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FROM THIS EPISODE

The FBI has uncovered one of the biggest espionage cases in US history. FBI agent Robert Hanssen caused "grave damage" to US security by allegedly feeding secrets to the Russians for 15 years, using his high level clearance to access FBI computers and avoid detection. What can the government do to prevent such breaches while providing necessary access to information? What is the state of US-Russian relations and intelligence in the post-Cold War era? We hear from former CIA and FBI agents, including one who worked with Hanssen, a US attorney who prosecuted Aldrich Ames and others. (Laurie Levenson guest hosts.)
  • Newsmaker: Foreign Policy in the Bush Administration - After campaigning on a wait-and-see foreign policy plan, President Bush has already leapt into world affairs. Lawrence Korb, assistant secretary of defense in the Reagan administration, examines Secretary of State Colin Powell's trip to the Middle East, and Bush's response to the budding relationship between Iraq and China.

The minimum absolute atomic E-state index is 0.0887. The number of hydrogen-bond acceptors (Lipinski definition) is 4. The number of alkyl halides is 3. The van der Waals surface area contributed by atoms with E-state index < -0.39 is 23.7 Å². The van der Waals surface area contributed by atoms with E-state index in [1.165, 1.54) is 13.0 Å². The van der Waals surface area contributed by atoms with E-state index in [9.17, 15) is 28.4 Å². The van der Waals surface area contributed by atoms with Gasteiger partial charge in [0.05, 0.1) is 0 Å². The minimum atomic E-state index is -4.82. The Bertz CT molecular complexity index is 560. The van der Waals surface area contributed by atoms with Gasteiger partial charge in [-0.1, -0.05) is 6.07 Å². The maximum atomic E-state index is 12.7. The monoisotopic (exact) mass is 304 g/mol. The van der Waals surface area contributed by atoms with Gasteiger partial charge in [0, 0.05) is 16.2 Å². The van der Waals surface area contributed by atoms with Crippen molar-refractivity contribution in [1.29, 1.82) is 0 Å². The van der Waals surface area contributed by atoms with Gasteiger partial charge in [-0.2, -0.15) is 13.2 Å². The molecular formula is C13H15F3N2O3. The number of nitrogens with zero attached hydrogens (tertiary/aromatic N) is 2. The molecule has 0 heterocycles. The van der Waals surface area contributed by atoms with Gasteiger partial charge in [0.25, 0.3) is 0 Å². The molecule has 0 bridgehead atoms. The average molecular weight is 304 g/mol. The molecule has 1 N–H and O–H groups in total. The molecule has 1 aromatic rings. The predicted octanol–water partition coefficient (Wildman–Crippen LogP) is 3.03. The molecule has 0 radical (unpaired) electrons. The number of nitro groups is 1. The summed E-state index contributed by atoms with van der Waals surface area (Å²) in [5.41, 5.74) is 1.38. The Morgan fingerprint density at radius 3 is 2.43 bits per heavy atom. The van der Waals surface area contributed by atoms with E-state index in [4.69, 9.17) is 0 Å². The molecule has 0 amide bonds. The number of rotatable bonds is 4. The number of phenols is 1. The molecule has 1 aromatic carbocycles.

• Reporter's Notebook: Pardoning at the State Level - Former President Clinton shares a dubious spotlight with a handful of governors who have also come under fire for recent pardons. Daniel Kobil, a clemency expert and professor of constitutional law at Capital University Law School in Ohio, talks about the uses, future - and the "Willy Hortonization" -- of the executive power.

Council on Foreign Relations

Federal Bureau of Investigation

Central Intelligence Agency

Nixon Center

Capital University Law School

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